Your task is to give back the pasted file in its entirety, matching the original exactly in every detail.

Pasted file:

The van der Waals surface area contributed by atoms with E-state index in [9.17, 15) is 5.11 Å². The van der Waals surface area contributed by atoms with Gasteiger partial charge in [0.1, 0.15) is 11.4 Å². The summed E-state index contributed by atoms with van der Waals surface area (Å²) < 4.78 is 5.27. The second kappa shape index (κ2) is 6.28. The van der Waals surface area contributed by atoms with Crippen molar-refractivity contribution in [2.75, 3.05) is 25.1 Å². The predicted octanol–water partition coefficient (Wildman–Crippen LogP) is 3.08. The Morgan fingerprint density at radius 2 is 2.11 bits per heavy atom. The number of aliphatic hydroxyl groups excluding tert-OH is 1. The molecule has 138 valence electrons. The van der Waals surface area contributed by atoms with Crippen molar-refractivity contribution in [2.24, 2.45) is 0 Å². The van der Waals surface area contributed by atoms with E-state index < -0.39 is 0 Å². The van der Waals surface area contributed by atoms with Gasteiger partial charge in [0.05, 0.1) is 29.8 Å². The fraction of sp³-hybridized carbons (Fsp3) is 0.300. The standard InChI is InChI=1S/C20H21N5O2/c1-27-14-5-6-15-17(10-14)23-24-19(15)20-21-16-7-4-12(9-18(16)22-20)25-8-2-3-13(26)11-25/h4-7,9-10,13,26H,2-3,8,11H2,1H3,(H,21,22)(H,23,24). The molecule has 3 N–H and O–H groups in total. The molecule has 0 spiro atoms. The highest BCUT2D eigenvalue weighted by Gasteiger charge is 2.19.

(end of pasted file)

The van der Waals surface area contributed by atoms with E-state index in [9.17, 15) is 5.11 Å². The van der Waals surface area contributed by atoms with Gasteiger partial charge in [0.1, 0.15) is 11.4 Å². The summed E-state index contributed by atoms with van der Waals surface area (Å²) < 4.78 is 5.27. The second kappa shape index (κ2) is 6.28. The van der Waals surface area contributed by atoms with Crippen molar-refractivity contribution in [2.75, 3.05) is 25.1 Å². The predicted octanol–water partition coefficient (Wildman–Crippen LogP) is 3.08. The Morgan fingerprint density at radius 2 is 2.11 bits per heavy atom. The number of aliphatic hydroxyl groups excluding tert-OH is 1. The molecule has 138 valence electrons. The van der Waals surface area contributed by atoms with Crippen molar-refractivity contribution in [2.24, 2.45) is 0 Å². The van der Waals surface area contributed by atoms with E-state index < -0.39 is 0 Å². The van der Waals surface area contributed by atoms with Gasteiger partial charge in [0.05, 0.1) is 29.8 Å². The fraction of sp³-hybridized carbons (Fsp3) is 0.300. The standard InChI is InChI=1S/C20H21N5O2/c1-27-14-5-6-15-17(10-14)23-24-19(15)20-21-16-7-4-12(9-18(16)22-20)25-8-2-3-13(26)11-25/h4-7,9-10,13,26H,2-3,8,11H2,1H3,(H,21,22)(H,23,24). The molecule has 3 N–H and O–H groups in total. The molecule has 0 spiro atoms. The highest BCUT2D eigenvalue weighted by Gasteiger charge is 2.19.